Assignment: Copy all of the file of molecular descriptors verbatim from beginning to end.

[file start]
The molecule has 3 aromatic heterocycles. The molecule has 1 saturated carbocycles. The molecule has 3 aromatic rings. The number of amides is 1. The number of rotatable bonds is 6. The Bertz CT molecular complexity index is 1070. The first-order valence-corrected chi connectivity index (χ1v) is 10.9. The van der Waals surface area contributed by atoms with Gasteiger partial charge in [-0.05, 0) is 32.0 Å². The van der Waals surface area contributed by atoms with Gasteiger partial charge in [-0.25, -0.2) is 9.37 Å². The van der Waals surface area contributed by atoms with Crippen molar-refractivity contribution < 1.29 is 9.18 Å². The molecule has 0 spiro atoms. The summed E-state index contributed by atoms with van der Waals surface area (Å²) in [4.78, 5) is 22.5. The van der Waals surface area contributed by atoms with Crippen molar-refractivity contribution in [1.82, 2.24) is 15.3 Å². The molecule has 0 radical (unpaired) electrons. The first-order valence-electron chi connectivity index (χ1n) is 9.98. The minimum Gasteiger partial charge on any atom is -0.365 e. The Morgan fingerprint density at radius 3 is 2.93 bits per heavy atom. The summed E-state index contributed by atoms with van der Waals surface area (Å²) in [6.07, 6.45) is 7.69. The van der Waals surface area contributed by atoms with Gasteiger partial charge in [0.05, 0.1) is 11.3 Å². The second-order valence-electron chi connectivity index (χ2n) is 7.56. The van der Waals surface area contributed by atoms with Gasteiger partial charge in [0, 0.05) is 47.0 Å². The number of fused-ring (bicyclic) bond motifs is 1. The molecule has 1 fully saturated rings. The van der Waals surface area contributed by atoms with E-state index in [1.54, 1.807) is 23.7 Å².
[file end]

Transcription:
The molecule has 3 aromatic heterocycles. The molecule has 1 saturated carbocycles. The molecule has 3 aromatic rings. The number of amides is 1. The number of rotatable bonds is 6. The Bertz CT molecular complexity index is 1070. The first-order valence-corrected chi connectivity index (χ1v) is 10.9. The van der Waals surface area contributed by atoms with Gasteiger partial charge in [-0.05, 0) is 32.0 Å². The van der Waals surface area contributed by atoms with Gasteiger partial charge in [-0.25, -0.2) is 9.37 Å². The van der Waals surface area contributed by atoms with Crippen molar-refractivity contribution < 1.29 is 9.18 Å². The molecule has 0 spiro atoms. The summed E-state index contributed by atoms with van der Waals surface area (Å²) in [4.78, 5) is 22.5. The van der Waals surface area contributed by atoms with Crippen molar-refractivity contribution in [1.82, 2.24) is 15.3 Å². The molecule has 0 radical (unpaired) electrons. The first-order valence-electron chi connectivity index (χ1n) is 9.98. The minimum Gasteiger partial charge on any atom is -0.365 e. The Morgan fingerprint density at radius 3 is 2.93 bits per heavy atom. The summed E-state index contributed by atoms with van der Waals surface area (Å²) in [6.07, 6.45) is 7.69. The van der Waals surface area contributed by atoms with Gasteiger partial charge in [0.05, 0.1) is 11.3 Å². The second-order valence-electron chi connectivity index (χ2n) is 7.56. The van der Waals surface area contributed by atoms with Gasteiger partial charge in [0, 0.05) is 47.0 Å². The number of fused-ring (bicyclic) bond motifs is 1. The molecule has 1 fully saturated rings. The van der Waals surface area contributed by atoms with E-state index in [1.54, 1.807) is 23.7 Å².